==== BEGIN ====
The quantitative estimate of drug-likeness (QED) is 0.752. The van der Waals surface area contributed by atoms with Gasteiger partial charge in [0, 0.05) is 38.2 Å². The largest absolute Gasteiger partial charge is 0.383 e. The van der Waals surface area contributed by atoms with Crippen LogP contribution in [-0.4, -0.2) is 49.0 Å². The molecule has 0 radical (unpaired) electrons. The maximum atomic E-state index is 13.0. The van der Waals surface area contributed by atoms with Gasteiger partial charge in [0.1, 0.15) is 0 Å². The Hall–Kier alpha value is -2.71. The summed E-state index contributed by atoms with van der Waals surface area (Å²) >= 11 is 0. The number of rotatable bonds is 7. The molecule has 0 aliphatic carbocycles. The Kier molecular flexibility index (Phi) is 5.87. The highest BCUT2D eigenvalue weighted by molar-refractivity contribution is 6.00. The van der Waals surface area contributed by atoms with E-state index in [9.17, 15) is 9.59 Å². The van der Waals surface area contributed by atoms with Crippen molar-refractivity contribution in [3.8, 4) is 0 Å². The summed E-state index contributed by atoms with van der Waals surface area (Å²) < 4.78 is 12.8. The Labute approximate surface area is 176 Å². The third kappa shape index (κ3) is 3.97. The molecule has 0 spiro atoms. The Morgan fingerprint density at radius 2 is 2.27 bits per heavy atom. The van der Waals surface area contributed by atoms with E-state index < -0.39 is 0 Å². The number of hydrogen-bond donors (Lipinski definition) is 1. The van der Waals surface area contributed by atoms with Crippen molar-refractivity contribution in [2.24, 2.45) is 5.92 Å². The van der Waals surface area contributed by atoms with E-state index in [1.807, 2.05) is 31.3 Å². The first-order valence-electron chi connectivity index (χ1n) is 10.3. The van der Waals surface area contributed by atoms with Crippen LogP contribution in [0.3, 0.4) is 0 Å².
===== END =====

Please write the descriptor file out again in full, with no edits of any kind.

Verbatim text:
The quantitative estimate of drug-likeness (QED) is 0.752. The van der Waals surface area contributed by atoms with Gasteiger partial charge in [0, 0.05) is 38.2 Å². The largest absolute Gasteiger partial charge is 0.383 e. The van der Waals surface area contributed by atoms with Crippen LogP contribution in [-0.4, -0.2) is 49.0 Å². The molecule has 0 radical (unpaired) electrons. The maximum atomic E-state index is 13.0. The van der Waals surface area contributed by atoms with Gasteiger partial charge in [0.1, 0.15) is 0 Å². The Hall–Kier alpha value is -2.71. The summed E-state index contributed by atoms with van der Waals surface area (Å²) >= 11 is 0. The number of rotatable bonds is 7. The molecule has 0 aliphatic carbocycles. The Kier molecular flexibility index (Phi) is 5.87. The highest BCUT2D eigenvalue weighted by molar-refractivity contribution is 6.00. The van der Waals surface area contributed by atoms with E-state index in [9.17, 15) is 9.59 Å². The van der Waals surface area contributed by atoms with Crippen molar-refractivity contribution in [3.8, 4) is 0 Å². The summed E-state index contributed by atoms with van der Waals surface area (Å²) < 4.78 is 12.8. The Labute approximate surface area is 176 Å². The third kappa shape index (κ3) is 3.97. The molecule has 0 spiro atoms. The Morgan fingerprint density at radius 2 is 2.27 bits per heavy atom. The van der Waals surface area contributed by atoms with E-state index < -0.39 is 0 Å². The number of hydrogen-bond donors (Lipinski definition) is 1. The van der Waals surface area contributed by atoms with Crippen molar-refractivity contribution in [2.24, 2.45) is 5.92 Å². The van der Waals surface area contributed by atoms with E-state index in [1.807, 2.05) is 31.3 Å². The first-order valence-electron chi connectivity index (χ1n) is 10.3. The van der Waals surface area contributed by atoms with Crippen LogP contribution in [0.3, 0.4) is 0 Å².